By Judson Rollins
April 6, 2022, © Leeham News: This week, LNA reports on a story outside our usual beat: an account of Russia’s invasion of Ukraine through the eyes of a local who watched tanks and explosions from her window.
Three years ago, I spent several months on a consulting engagement in Kyiv, where I made a few local friends. I’ve been fortunate to stay in contact with some of them.
One of those friends is Anna Kovalchuk, a talent acquisition specialist for German pharmaceutical giant Bayer AG. Anna lived until last month in Irpin, Ukraine, a few miles from Antonov International Airport, previously home to several of Antonov Aircraft Company’s An-124 Ruslans and its recently destroyed An-225 Mriya. The airport and nearby suburbs including Irpin were the subject of intense fighting between Ukrainian and Russian forces since the invasion began on February 24 until just last week.
Anna and I have been in touch regularly since the war began. I visited her in Gdańsk, Poland, not long after she arrived, where she graciously agreed to share the story of her escape from fighting in her neighbourhood to a new life – ironically, a life she began a week earlier than planned due to the invasion.
Gdańsk is a quiet town of nearly 600,000 on the Baltic Sea. Although it was only a couple of weeks into Russia’s war with Ukraine, I saw few indications of the refugee influx that has overwhelmed so many other cities in Poland. However, there were numerous signs of support for Ukraine, including appeals on business doors for supplies ranging from canned food to clothing to small electronics.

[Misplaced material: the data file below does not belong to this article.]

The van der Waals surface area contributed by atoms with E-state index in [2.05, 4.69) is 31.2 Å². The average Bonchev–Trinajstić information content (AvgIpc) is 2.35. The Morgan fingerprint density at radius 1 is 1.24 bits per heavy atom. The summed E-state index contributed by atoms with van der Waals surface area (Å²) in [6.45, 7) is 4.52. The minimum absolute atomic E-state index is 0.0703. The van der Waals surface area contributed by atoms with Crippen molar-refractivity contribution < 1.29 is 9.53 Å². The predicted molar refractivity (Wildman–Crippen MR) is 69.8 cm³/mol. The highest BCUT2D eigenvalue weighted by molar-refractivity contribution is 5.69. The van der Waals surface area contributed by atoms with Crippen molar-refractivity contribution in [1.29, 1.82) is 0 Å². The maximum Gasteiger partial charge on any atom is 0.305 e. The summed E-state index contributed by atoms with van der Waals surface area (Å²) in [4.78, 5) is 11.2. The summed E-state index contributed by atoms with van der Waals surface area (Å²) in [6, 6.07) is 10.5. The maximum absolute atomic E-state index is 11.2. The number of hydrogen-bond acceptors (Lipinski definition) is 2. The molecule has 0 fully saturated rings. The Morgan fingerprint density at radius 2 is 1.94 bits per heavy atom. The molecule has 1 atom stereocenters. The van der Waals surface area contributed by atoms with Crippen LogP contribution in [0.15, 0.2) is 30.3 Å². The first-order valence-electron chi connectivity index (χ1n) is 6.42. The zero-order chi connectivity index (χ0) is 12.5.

Irpin before the invasion
Anna moved from central Kyiv and purchased an apartment in the leafy, family-filled suburb in 2018. “I remember how I felt when I first came to Irpin,” she said. “And I just fell in love. It was a beautiful place with many parks, cozy streets and fresh air.”
Many Irpin residents worked in Kyiv, and they chose to live in Irpin because it was just 18 miles (30 km) away, with commute times often under one hour. “Everything you needed was really close,” said Anna.
Despite her happy life in Irpin, Anna was eager for professional growth, so she applied for and was offered a role in Bayer’s corporate service center in Gdańsk. “I’ve been with [Bayer] for more than five years,” she said. “I’ve always had a drive to explore new things, including a desire to work internationally and gain different perspectives.
“I did not plan to leave Ukraine because something was wrong. I wasn’t dissatisfied with my life or my salary. I had been working for Bayer in Ukraine for a long time, and I wanted to gain international experience that would eventually benefit my country.”
Anna started working with her new team remotely in August 2021 and originally planned to relocate to Gdańsk in mid-March. Before her escape from Ukraine, she had never met her manager or colleagues in person.
Growing tensions in the days leading up to war
Anna was aware of the Russian military presence along Ukraine’s borders. However, like many Ukrainians, she was unconvinced of Russia’s intentions. “I definitely had anxiety about the situation, but I never imagined this kind of assault or invasion. I thought this was for demonstration, for show.